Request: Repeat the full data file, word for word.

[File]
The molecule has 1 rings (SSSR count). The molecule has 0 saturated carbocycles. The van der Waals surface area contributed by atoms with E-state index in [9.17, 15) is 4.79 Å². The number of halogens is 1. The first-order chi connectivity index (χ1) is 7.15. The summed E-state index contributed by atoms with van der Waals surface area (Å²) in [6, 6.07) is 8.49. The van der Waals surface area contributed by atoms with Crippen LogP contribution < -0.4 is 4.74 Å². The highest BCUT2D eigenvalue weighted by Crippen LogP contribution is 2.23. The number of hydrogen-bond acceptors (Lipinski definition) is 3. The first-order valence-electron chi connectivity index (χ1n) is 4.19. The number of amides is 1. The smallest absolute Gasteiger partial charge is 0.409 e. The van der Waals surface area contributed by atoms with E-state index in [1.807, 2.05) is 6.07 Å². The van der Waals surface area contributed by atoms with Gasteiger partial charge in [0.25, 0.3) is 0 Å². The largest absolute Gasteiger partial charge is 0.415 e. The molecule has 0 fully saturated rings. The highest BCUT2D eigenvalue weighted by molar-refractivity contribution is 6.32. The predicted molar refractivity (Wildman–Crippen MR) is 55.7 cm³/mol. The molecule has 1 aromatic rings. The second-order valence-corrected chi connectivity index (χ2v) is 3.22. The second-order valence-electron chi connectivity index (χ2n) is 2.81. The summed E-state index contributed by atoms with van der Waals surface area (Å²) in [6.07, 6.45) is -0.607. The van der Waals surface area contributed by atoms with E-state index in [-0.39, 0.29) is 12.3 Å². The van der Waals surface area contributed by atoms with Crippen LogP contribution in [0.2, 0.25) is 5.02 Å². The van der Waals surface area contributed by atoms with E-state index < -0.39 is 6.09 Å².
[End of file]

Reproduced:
The molecule has 1 rings (SSSR count). The molecule has 0 saturated carbocycles. The van der Waals surface area contributed by atoms with E-state index in [9.17, 15) is 4.79 Å². The number of halogens is 1. The first-order chi connectivity index (χ1) is 7.15. The summed E-state index contributed by atoms with van der Waals surface area (Å²) in [6, 6.07) is 8.49. The van der Waals surface area contributed by atoms with Crippen LogP contribution < -0.4 is 4.74 Å². The highest BCUT2D eigenvalue weighted by Crippen LogP contribution is 2.23. The number of hydrogen-bond acceptors (Lipinski definition) is 3. The first-order valence-electron chi connectivity index (χ1n) is 4.19. The number of amides is 1. The smallest absolute Gasteiger partial charge is 0.409 e. The van der Waals surface area contributed by atoms with E-state index in [1.807, 2.05) is 6.07 Å². The van der Waals surface area contributed by atoms with Gasteiger partial charge in [0.25, 0.3) is 0 Å². The largest absolute Gasteiger partial charge is 0.415 e. The molecule has 0 fully saturated rings. The highest BCUT2D eigenvalue weighted by molar-refractivity contribution is 6.32. The predicted molar refractivity (Wildman–Crippen MR) is 55.7 cm³/mol. The molecule has 1 aromatic rings. The second-order valence-corrected chi connectivity index (χ2v) is 3.22. The second-order valence-electron chi connectivity index (χ2n) is 2.81. The summed E-state index contributed by atoms with van der Waals surface area (Å²) in [6.07, 6.45) is -0.607. The van der Waals surface area contributed by atoms with E-state index in [-0.39, 0.29) is 12.3 Å². The van der Waals surface area contributed by atoms with Crippen LogP contribution in [0.2, 0.25) is 5.02 Å². The van der Waals surface area contributed by atoms with E-state index < -0.39 is 6.09 Å².